Epidemiology and prevention of sepsis in young infants and the potential impact of maternal HIV infection on neonatal sepsis

Cutland, Clare Louise
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Introduction: Neonatal infections contribute to 25% of all neonatal deaths, which account for approximately 44% of all under-5 childhood deaths globally. Pathogens responsible for sepsis in neonates and young infants can be acquired vertically prior to or during labour, or from the environment (community or hospital). This project evaluated the burden and aetiology of sepsis in neonates and young infants (≤90 days), and explored this association to in-utero exposure to human immunodeficiency virus. The study also included a specific focus on the epidemiology of invasive Group B Streptococcal disease in young infants. Additionally, we assessed the efficacy of intrapartum chlorhexidine vaginal washes for: (i) preventing early-onset neonatal sepsis; and (ii) vertical transmission of potentially pathogenic bacteria to the newborns. Furthermore, we evaluated risk factors for poor outcomes due to neonatal sepsis. Materials and methods: (i) A bacterial surveillance system was established at Chris Hani Baragwanath Academic Hospital (CHBAH) from 2004-2008 to identify young infants with bacterial sepsis hospitalised in the neonatal and paediatric wards. Medical and microbiological records were utilised to obtain clinical and laboratory data. Maternal HIV results were obtained from antenatal testing records or admission records. (ii) A blinded, randomised, placebo-controlled trial of 0.5% chlorhexidine maternal vaginal intrapartum wipes and newborn skin wipes was conducted at CHBAH between 2004 and 2007. Consented, eligible participants were randomised during labour to receive either chlorhexidine vaginal wipes or water external genitalia wipes. Newborns received either chlorhexidine full-body wipes (intervention arm) or foot wipes (control arm). Maternal and infant participants were followed up for admissions during the first month after delivery/ birth. A subset of 5144 maternal participants had an intrapartum lower vaginal swab collected, and skin swabs were collected from their newborns to assess colonisation with potentially pathogenic bacteria (Group B streptococcus, Escherichia coli and Klebsiella pneumoniae). Results: Group B streptococcus (GBS) was the most commonly isolated bacterial pathogen, causing 35.2% of culture-confirmed sepsis in infants ≤90 days, 41.6% of early-onset disease (EOD, 0-6 days), 40.5% of late-onset neonatal disease (LOD, 7-27 days) and 18.7% of young-infant community-acquired disease (YI-CAD, 28-90 days). Staphylococcus aureus (S. aureus), Escherichia coli (E. coli) and Klebsiella pneumoniae (K. pneumoniae) contribute 16.2%, 12.2% and 3.4% to sepsis in young infants. Overall, incidence (per 1000 live births) of invasive GBS disease was 2.72 (95% confidence interval [95% CI]: 2.46 to 3.01), including an incidence of 1.50 and 1.22, respectively, in infants 0-6 days and 7-90 days of age. HIV-exposed infants were at greater risk of EOD (Relative risk [RR]: 1.69; 95% CI: 1.28-2.24) and LOD (RR= 3.18; 95% CI: 2.34-4.36) than HIV-unexposed infants. GBS serotypes Ia and III caused 84.0% of invasive GBS disease in young infants. Intrapartum chlorhexidine interventional wipes was not efficacious in prevention of any of: (i) vertical transmission of pathogenic bacteria (54% vs. 55%; efficacy -0.05, 95% CI: -9.5 to 7.9) to the newborns; (ii) sepsis in first 3 days of life (3% vs. 4%; p=0.65,); (iii) sepsis in the later neonatal period (both <1%; p=0.4444); or (iv) maternal puerperal sepsis(both <1%; p=0.56). Conclusion: GBS, S. aureus, E. coli and K. pneumoniae are the most commonly isolated bacterial pathogens in neonates and infants ≤90 days old. HIV-exposed infants are at greater risk of GBS sepsis. Intrapartum chlorhexidine intervention was not efficacious in reducing vertical transmission of pathogenic bacteria, neonatal or maternal sepsis. Alternative interventions to prevent sepsis in young infants, including maternal immunisation, need to be investigated in setting such as ours where there is a high prevalence of maternal HIV infection.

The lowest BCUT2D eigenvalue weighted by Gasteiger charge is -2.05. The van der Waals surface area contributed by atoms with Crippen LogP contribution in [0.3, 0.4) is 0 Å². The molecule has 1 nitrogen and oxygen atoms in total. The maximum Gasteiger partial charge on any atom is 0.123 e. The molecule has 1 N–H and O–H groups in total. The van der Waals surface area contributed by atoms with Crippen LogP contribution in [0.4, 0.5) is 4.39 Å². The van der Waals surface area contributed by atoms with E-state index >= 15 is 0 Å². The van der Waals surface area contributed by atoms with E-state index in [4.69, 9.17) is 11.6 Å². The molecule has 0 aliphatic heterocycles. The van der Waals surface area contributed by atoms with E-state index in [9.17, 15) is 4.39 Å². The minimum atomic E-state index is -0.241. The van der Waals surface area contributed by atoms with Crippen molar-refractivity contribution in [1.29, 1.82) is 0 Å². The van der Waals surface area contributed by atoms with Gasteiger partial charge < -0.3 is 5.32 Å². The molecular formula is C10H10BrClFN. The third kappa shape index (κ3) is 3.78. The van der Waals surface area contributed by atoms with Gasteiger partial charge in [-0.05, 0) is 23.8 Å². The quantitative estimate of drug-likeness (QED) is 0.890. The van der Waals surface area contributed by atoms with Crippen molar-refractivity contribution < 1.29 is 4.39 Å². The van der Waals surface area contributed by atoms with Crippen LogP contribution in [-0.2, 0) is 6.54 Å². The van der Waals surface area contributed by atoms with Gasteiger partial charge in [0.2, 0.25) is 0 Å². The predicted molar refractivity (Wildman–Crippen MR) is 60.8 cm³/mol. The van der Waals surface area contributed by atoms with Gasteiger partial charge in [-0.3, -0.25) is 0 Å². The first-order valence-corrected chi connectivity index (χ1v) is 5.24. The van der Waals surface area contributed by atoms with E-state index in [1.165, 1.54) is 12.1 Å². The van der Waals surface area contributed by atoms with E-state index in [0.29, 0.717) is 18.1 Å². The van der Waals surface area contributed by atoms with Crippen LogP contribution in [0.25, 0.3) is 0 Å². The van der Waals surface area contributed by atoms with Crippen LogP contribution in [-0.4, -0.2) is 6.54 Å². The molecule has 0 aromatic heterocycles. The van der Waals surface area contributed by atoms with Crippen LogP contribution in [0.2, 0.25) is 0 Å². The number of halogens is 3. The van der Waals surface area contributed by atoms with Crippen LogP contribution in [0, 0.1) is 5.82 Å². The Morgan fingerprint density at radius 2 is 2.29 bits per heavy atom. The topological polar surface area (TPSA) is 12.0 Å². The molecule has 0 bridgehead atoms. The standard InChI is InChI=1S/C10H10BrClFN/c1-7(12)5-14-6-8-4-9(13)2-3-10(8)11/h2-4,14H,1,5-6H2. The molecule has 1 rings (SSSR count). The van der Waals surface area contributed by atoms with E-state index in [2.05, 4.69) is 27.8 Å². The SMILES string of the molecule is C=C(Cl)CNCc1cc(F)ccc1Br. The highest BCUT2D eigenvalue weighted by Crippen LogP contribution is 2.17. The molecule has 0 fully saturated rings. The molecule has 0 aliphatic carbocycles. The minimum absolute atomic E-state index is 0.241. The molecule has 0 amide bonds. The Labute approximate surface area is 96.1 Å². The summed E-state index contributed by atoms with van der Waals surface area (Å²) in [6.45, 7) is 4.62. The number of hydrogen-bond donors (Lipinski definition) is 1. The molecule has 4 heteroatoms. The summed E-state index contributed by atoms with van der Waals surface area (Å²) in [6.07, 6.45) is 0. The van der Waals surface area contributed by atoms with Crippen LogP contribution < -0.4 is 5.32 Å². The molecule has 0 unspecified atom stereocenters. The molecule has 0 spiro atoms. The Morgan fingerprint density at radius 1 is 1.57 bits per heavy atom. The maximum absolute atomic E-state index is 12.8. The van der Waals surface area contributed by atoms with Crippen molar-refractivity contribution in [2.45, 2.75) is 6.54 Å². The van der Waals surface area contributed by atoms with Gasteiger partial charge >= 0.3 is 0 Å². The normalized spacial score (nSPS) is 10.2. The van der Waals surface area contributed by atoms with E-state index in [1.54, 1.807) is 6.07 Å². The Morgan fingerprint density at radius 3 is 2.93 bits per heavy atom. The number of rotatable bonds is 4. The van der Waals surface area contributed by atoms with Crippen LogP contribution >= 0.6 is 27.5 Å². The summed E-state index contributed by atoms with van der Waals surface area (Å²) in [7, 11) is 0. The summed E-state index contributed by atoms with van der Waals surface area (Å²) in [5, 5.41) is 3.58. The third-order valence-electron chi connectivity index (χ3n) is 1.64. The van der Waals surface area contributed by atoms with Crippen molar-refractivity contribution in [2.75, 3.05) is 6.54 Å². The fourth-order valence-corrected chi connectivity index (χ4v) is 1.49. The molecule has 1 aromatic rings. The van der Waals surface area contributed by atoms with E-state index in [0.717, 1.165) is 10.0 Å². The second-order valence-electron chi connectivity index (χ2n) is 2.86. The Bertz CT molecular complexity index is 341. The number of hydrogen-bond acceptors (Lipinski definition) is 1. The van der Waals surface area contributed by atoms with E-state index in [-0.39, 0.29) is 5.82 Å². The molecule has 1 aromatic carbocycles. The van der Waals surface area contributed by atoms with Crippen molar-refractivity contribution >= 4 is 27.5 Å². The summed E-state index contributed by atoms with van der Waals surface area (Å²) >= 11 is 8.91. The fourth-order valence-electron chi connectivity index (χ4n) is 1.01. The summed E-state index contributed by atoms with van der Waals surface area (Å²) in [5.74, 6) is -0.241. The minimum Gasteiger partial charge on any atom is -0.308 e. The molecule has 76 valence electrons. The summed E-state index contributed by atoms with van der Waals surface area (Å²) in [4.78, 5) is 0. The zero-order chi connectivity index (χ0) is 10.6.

A thesis submitted to the Faculty of Health Sciences, University of the Witwatersrand, Johannesburg, in fulfillment of the requirements for the degree of Doctor of Philosophy Johannesburg, South Africa 2016